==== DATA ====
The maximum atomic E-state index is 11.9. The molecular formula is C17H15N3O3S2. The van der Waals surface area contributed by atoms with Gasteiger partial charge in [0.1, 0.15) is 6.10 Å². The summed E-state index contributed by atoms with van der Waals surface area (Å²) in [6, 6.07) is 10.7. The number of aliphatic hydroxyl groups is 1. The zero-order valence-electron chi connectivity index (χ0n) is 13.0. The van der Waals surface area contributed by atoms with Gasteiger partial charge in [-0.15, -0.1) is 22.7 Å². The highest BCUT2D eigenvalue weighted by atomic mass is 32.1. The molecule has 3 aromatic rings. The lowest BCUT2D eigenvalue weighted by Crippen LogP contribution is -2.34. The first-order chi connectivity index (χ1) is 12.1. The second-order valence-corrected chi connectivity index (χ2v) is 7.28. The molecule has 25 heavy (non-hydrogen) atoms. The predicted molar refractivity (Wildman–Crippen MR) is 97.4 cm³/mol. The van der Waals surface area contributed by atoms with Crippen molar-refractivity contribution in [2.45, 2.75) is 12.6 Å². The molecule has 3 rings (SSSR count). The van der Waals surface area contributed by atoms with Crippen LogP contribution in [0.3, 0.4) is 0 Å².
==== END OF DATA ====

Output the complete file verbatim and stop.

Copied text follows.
The maximum atomic E-state index is 11.9. The molecular formula is C17H15N3O3S2. The van der Waals surface area contributed by atoms with Gasteiger partial charge in [0.1, 0.15) is 6.10 Å². The summed E-state index contributed by atoms with van der Waals surface area (Å²) in [6, 6.07) is 10.7. The number of aliphatic hydroxyl groups is 1. The zero-order valence-electron chi connectivity index (χ0n) is 13.0. The van der Waals surface area contributed by atoms with Gasteiger partial charge in [-0.15, -0.1) is 22.7 Å². The highest BCUT2D eigenvalue weighted by atomic mass is 32.1. The molecule has 3 aromatic rings. The lowest BCUT2D eigenvalue weighted by Crippen LogP contribution is -2.34. The first-order chi connectivity index (χ1) is 12.1. The second-order valence-corrected chi connectivity index (χ2v) is 7.28. The molecule has 25 heavy (non-hydrogen) atoms. The predicted molar refractivity (Wildman–Crippen MR) is 97.4 cm³/mol. The van der Waals surface area contributed by atoms with Crippen molar-refractivity contribution in [2.45, 2.75) is 12.6 Å². The molecule has 3 rings (SSSR count). The van der Waals surface area contributed by atoms with Crippen LogP contribution in [0.3, 0.4) is 0 Å².